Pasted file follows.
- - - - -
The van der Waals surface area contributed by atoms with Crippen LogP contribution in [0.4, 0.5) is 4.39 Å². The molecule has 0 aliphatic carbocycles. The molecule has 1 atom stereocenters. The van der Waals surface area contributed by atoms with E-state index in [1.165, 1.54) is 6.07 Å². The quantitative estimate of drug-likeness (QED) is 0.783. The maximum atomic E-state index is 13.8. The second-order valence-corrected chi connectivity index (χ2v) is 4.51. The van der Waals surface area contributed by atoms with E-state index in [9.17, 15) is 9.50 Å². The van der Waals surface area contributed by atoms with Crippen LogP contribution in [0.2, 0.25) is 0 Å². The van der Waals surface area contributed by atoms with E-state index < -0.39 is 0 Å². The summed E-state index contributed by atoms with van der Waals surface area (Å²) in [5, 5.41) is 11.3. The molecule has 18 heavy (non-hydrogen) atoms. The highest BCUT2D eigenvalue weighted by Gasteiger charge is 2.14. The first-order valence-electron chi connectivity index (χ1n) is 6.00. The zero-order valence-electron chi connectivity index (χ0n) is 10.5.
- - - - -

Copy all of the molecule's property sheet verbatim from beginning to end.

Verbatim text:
The van der Waals surface area contributed by atoms with Crippen LogP contribution in [0.4, 0.5) is 4.39 Å². The molecule has 0 aliphatic carbocycles. The molecule has 1 atom stereocenters. The van der Waals surface area contributed by atoms with E-state index in [1.165, 1.54) is 6.07 Å². The quantitative estimate of drug-likeness (QED) is 0.783. The maximum atomic E-state index is 13.8. The second-order valence-corrected chi connectivity index (χ2v) is 4.51. The van der Waals surface area contributed by atoms with E-state index in [9.17, 15) is 9.50 Å². The van der Waals surface area contributed by atoms with Crippen LogP contribution in [0.2, 0.25) is 0 Å². The van der Waals surface area contributed by atoms with E-state index < -0.39 is 0 Å². The summed E-state index contributed by atoms with van der Waals surface area (Å²) in [5, 5.41) is 11.3. The molecule has 18 heavy (non-hydrogen) atoms. The highest BCUT2D eigenvalue weighted by Gasteiger charge is 2.14. The first-order valence-electron chi connectivity index (χ1n) is 6.00. The zero-order valence-electron chi connectivity index (χ0n) is 10.5.